Since the FDA approved the first COVID-19 vaccine in late 2020, the United States’ rollout has been slower than expected, causing desperate Americans to go to great lengths to get inoculated. Some have even tried to trick those workers who are giving the COVID vaccine.
In Florida, two women in their 30s and 40s allegedly attempted to get vaccinated by dressing as “grannies”—complete with bonnets, gloves, and glasses—according to the Orange County Sheriff’s Office in Orlando.
“So yesterday, we realized a couple of young ladies came dressed up as grannies to get vaccinated for the second time,” Dr. Raul Pino, the Florida Department of Health director in Orange County, said during a press briefing on Feb. 18. “So I don’t know how they escaped the first time.”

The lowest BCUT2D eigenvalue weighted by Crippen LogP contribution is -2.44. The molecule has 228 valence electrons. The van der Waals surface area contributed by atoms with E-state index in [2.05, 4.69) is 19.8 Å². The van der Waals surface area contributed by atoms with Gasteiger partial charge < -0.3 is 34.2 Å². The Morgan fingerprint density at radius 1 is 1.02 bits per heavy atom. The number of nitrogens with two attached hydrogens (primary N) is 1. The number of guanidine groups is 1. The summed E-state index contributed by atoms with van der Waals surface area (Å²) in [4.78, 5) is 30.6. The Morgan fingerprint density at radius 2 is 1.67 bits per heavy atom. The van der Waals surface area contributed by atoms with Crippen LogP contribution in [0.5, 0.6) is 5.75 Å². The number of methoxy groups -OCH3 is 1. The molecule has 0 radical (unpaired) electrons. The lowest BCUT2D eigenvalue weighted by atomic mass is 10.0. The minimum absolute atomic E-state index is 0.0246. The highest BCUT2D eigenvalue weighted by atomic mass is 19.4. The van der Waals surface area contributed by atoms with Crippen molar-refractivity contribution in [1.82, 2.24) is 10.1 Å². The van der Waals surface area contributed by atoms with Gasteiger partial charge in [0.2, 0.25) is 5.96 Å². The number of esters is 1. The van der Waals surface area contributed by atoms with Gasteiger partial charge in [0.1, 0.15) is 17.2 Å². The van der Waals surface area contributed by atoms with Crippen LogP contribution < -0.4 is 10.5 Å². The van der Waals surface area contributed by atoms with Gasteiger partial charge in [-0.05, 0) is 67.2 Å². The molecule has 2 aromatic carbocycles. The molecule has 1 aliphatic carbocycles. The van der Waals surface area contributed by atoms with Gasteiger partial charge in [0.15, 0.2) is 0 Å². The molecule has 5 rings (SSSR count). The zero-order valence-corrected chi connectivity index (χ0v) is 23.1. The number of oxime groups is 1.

This time, health officials on site noticed a discrepancy between their driver’s license and the vaccine card they presented, showing they had received the first vaccine. The police issued the women trespass warnings, and they did not get the second vaccine.
The fact that the two women had succeeded in skipping the line for their first COVID vaccine calls into question how often other people can trick a healthcare worker and get away with it. Pino said he guesses the number of people misrepresenting themselves to receive the vaccine is probably “higher than we suspect.”
In Florida, anyone over the age of 65 can request a vaccine. The Centers for Disease Control and Prevention recommend states prioritize inoculating healthcare workers and people living in assisted living facilities first. Florida is one of the first states to offer it to all seniors.
The situation shows the lengths Americans will go to get vaccinated. Operation Warp Speed initially promised to distribute 300 million doses by the end of 2020, but only 35-40 million doses have made it into the arms of Americans, according to the Washington Post.
In late January, President Joe Biden pledged to ramp up vaccine distribution by 16% in February and said he hoped to have most Americans vaccinated by the end of the summer.